In the event of a disaster, you’ll want to make sure that you have some means of cooking the food that you have hopefully stored. 

The good news is that, if you have a natural gas connection to your house, your natural gas stove (and outside grill if you have one) will continue functioning just fine.  I have experience numerous electricity outages over the past few years, but not a single natural gas outage.  You will have to light the range with a match as the automatic igniters require electricity and you probably won’t be able to use the oven (unless you have an older model with manual rather than electronic controls).

The reason for this reliability is that the natural gas pipeline operates under high pressure and that pressure is maintained by compressors along the way which actually run on natural gas and do not require electricity to keep the pipeline functioning.  Nevertheless, a sustained power outage would likely cause shutdown at the central command centers, which could impact service, and additionally, there’s always the possibility that the disaster situation could involved damaged pipelines.  Also, not everyone has natural gas, and obviously an electric range won’t do you much good in the event of a power failure.

That brings us to backup stoves.  There are a variety of camping oriented stoves that make great home backup stoves.  They are also portable, and can easily be taken with you in the event you need to evacuate.  Stoves run on different fuels, some being designed only for white gas (AKA Coleman Fuel), some for kerosene, some for propane, some for alcohol, and finally, some are designed for multi-fuel use.  In general, stoves designed for white gas can also run on automobile gasoline and stoves designed for kerosene can also run on diesel, though neither is really recommended as it will produce a fair bit of smoke and stink.  Kerosene is one of the best fuels for a number of reasons - it stores much better than gasoline, is less dangerous than gasoline or propane, and can also be used in heaters.

My personal favorite backup stove is the Optimus 111.  There are several different models to choose from.  Optimus made these stoves for decades and they were used by the US Marines, Swedish armed forces, the US Antarctic Program, and campers around the world.  They are rugged bulletproof stoves that will provide a lifetime of service and beyond.  Sadly, Optimus no longer makes them, though there is a ready supply on eBay and through other second hand sources.  A quick rundown of the models is as follows:   111 - kerosene roarer burner, 111B - white gas roarer burner, 111T - triple fuel (white gas, kerosene, alcohol) silent burner, 111C - multifuel silent burner (update of the 111T).  Of these, my favorite is the 111T.  The burner and fuel tank are mounted in a steel clamshell case measuring approx 7″X7″X4″ and weighing just under 4lbs empty.  You can learn all you care to know and more, about classic camping stoves over at (collecting stoves is fun and addicting).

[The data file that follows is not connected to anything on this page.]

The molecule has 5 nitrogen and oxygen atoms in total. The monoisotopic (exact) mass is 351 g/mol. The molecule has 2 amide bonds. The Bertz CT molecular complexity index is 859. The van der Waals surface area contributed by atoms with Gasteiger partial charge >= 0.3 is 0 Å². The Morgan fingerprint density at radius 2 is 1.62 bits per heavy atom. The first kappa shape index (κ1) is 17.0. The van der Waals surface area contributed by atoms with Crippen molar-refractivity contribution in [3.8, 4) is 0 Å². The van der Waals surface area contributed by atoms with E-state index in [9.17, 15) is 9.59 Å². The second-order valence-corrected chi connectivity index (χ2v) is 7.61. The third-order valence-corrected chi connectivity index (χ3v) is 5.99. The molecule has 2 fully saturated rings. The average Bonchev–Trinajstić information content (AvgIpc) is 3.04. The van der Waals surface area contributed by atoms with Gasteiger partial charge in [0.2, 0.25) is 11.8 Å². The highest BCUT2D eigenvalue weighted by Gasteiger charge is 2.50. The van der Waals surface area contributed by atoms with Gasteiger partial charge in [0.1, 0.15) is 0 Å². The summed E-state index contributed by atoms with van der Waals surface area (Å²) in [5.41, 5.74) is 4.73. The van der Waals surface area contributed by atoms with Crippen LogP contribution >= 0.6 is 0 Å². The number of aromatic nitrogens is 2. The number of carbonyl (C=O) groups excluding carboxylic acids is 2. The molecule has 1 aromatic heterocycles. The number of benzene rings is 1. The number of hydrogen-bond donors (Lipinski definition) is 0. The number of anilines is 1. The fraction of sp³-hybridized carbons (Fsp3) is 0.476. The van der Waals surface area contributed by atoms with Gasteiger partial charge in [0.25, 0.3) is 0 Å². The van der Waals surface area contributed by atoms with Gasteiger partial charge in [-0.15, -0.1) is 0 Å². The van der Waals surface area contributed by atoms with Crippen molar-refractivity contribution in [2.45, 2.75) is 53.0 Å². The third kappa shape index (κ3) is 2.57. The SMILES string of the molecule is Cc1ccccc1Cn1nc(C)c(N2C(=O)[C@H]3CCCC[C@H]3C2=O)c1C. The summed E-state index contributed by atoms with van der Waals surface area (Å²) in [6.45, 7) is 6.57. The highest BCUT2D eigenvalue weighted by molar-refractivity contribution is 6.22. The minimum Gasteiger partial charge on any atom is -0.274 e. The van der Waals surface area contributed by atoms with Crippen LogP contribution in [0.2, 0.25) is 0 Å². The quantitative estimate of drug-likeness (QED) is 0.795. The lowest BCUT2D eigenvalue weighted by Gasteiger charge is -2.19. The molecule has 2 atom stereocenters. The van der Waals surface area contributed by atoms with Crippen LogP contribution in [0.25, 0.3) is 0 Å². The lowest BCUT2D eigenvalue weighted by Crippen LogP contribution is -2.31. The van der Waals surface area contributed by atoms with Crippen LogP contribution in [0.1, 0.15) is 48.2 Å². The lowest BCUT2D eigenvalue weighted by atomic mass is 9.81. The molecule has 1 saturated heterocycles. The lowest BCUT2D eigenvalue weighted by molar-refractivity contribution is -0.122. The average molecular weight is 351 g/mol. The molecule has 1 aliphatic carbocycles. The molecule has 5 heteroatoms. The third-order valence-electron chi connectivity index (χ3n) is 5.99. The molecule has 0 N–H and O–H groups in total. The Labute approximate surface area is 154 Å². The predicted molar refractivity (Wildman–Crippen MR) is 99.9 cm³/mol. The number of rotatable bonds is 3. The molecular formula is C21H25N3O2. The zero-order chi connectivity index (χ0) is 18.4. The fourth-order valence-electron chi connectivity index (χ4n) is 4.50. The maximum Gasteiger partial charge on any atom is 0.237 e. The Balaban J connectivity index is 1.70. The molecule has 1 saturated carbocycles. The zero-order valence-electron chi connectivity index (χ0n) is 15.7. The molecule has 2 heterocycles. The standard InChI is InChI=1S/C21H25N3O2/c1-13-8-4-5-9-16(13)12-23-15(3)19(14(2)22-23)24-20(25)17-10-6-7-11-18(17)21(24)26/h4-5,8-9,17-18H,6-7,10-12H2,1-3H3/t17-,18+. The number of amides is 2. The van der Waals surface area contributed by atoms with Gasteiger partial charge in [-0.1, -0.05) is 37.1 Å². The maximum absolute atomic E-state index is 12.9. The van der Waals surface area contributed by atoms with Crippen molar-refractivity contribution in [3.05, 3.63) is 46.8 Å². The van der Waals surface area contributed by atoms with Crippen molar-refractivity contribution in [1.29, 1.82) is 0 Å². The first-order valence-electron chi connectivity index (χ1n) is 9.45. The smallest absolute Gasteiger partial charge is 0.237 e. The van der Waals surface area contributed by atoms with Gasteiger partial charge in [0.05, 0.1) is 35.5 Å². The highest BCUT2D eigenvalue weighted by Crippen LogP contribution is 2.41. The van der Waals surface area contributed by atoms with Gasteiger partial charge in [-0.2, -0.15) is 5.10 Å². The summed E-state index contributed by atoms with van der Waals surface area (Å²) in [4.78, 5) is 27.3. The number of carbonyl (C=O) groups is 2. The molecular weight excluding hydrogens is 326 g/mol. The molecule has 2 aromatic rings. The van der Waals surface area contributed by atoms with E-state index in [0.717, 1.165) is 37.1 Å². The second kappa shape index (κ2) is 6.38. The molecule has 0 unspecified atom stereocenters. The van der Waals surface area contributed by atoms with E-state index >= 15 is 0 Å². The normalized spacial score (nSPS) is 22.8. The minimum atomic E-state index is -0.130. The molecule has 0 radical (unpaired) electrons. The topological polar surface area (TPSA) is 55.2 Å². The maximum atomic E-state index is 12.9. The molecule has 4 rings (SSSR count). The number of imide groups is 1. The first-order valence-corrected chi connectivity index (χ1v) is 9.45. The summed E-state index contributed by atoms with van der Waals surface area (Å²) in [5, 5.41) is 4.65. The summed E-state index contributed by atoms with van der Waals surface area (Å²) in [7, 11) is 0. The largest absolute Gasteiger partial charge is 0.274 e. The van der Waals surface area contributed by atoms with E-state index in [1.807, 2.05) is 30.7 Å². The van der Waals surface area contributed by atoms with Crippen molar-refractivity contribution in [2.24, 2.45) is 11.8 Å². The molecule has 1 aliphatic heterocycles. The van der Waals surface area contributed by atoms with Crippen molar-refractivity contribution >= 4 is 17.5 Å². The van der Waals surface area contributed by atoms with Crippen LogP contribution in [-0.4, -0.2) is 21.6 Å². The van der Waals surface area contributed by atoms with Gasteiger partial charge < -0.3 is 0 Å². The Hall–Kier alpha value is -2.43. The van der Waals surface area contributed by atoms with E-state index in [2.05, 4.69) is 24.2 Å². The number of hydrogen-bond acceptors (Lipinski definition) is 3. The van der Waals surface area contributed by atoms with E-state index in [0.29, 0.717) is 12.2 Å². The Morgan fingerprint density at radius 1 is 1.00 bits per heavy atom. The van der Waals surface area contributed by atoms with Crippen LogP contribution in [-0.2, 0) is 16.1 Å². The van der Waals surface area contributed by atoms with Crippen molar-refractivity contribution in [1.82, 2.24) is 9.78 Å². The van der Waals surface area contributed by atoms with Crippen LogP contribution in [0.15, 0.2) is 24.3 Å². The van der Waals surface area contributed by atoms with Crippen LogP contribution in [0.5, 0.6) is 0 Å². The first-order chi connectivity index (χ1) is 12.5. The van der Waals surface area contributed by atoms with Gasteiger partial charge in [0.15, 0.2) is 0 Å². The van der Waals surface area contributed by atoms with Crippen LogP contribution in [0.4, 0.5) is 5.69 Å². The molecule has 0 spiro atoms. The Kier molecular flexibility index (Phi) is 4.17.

Here is a photo of an Optimus 111 that I recently bought new in box:

Optimus 111 Stove

Optimus 111 Stove

In addition to having a backup stove such as the one above, don’t discount the usefulness of a natural gas, propane, and/or charcoal grill for cooking outdoors.
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  1. Posted June 10, 2009 at 2:09 pm | Permalink

    Good article, but surely it would be better to be independent via wood / multi fuel stoves?

  2. Posted June 10, 2009 at 8:10 pm | Permalink

    Sorry, your article is really ace, but, I like wood burners

  3. Posted October 30, 2009 at 7:03 am | Permalink

    I think this article is very good

  4. Posted April 21, 2011 at 11:09 am | Permalink

    I think most people miss that point you made in the beginning of the article. It’s a shame, but sometimes people don’t have a plan for the worst, which is not the way to go. Camping stoves are excellent back up plans for disasters or when as you mentioned the electricity goes out. You never know and not having a way to cook food can be dangerous if the occasion is stretched out.

    The Optimus 111 looks pretty sweet. I’ve never seen one before until your post. Nice suggest looks like it’s pretty durable and dependable.

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